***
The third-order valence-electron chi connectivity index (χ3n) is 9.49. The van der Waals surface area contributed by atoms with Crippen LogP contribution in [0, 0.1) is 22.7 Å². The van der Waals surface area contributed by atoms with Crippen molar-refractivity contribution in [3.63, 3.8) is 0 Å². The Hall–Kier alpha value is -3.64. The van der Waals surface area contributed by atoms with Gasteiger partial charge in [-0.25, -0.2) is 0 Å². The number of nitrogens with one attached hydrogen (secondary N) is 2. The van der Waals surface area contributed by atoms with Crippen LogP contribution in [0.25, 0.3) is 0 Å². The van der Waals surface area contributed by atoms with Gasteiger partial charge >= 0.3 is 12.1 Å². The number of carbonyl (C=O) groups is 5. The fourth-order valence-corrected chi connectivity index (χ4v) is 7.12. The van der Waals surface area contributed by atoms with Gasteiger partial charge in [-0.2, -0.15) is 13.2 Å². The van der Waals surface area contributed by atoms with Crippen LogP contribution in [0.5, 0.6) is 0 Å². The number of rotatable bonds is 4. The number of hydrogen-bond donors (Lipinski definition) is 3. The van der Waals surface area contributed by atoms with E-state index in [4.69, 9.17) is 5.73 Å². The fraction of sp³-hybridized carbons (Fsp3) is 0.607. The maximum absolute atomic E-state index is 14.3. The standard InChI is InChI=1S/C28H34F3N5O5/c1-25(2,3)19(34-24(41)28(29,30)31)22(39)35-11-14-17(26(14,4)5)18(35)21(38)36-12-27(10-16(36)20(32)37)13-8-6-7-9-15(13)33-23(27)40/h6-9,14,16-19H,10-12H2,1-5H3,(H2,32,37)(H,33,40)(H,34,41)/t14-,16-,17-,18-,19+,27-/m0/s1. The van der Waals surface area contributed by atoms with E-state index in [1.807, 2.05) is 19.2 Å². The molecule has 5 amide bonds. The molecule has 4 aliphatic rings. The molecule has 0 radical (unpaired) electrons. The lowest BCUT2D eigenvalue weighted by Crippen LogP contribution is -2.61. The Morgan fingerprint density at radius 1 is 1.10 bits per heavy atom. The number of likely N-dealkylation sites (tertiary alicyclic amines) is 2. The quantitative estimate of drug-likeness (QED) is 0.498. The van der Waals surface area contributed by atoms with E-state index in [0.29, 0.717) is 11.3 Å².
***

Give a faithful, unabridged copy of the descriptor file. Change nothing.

The third-order valence-electron chi connectivity index (χ3n) is 9.49. The van der Waals surface area contributed by atoms with Crippen LogP contribution in [0, 0.1) is 22.7 Å². The van der Waals surface area contributed by atoms with Crippen molar-refractivity contribution in [3.63, 3.8) is 0 Å². The Hall–Kier alpha value is -3.64. The van der Waals surface area contributed by atoms with Gasteiger partial charge in [-0.25, -0.2) is 0 Å². The number of nitrogens with one attached hydrogen (secondary N) is 2. The van der Waals surface area contributed by atoms with Crippen LogP contribution in [0.25, 0.3) is 0 Å². The van der Waals surface area contributed by atoms with Gasteiger partial charge >= 0.3 is 12.1 Å². The number of carbonyl (C=O) groups is 5. The fourth-order valence-corrected chi connectivity index (χ4v) is 7.12. The van der Waals surface area contributed by atoms with Gasteiger partial charge in [-0.2, -0.15) is 13.2 Å². The van der Waals surface area contributed by atoms with Crippen LogP contribution in [0.5, 0.6) is 0 Å². The number of rotatable bonds is 4. The number of hydrogen-bond donors (Lipinski definition) is 3. The van der Waals surface area contributed by atoms with E-state index in [4.69, 9.17) is 5.73 Å². The fraction of sp³-hybridized carbons (Fsp3) is 0.607. The maximum absolute atomic E-state index is 14.3. The standard InChI is InChI=1S/C28H34F3N5O5/c1-25(2,3)19(34-24(41)28(29,30)31)22(39)35-11-14-17(26(14,4)5)18(35)21(38)36-12-27(10-16(36)20(32)37)13-8-6-7-9-15(13)33-23(27)40/h6-9,14,16-19H,10-12H2,1-5H3,(H2,32,37)(H,33,40)(H,34,41)/t14-,16-,17-,18-,19+,27-/m0/s1. The van der Waals surface area contributed by atoms with E-state index in [1.807, 2.05) is 19.2 Å². The molecule has 5 amide bonds. The molecule has 4 aliphatic rings. The molecule has 0 radical (unpaired) electrons. The lowest BCUT2D eigenvalue weighted by Crippen LogP contribution is -2.61. The Morgan fingerprint density at radius 1 is 1.10 bits per heavy atom. The number of likely N-dealkylation sites (tertiary alicyclic amines) is 2. The quantitative estimate of drug-likeness (QED) is 0.498. The van der Waals surface area contributed by atoms with E-state index in [0.29, 0.717) is 11.3 Å².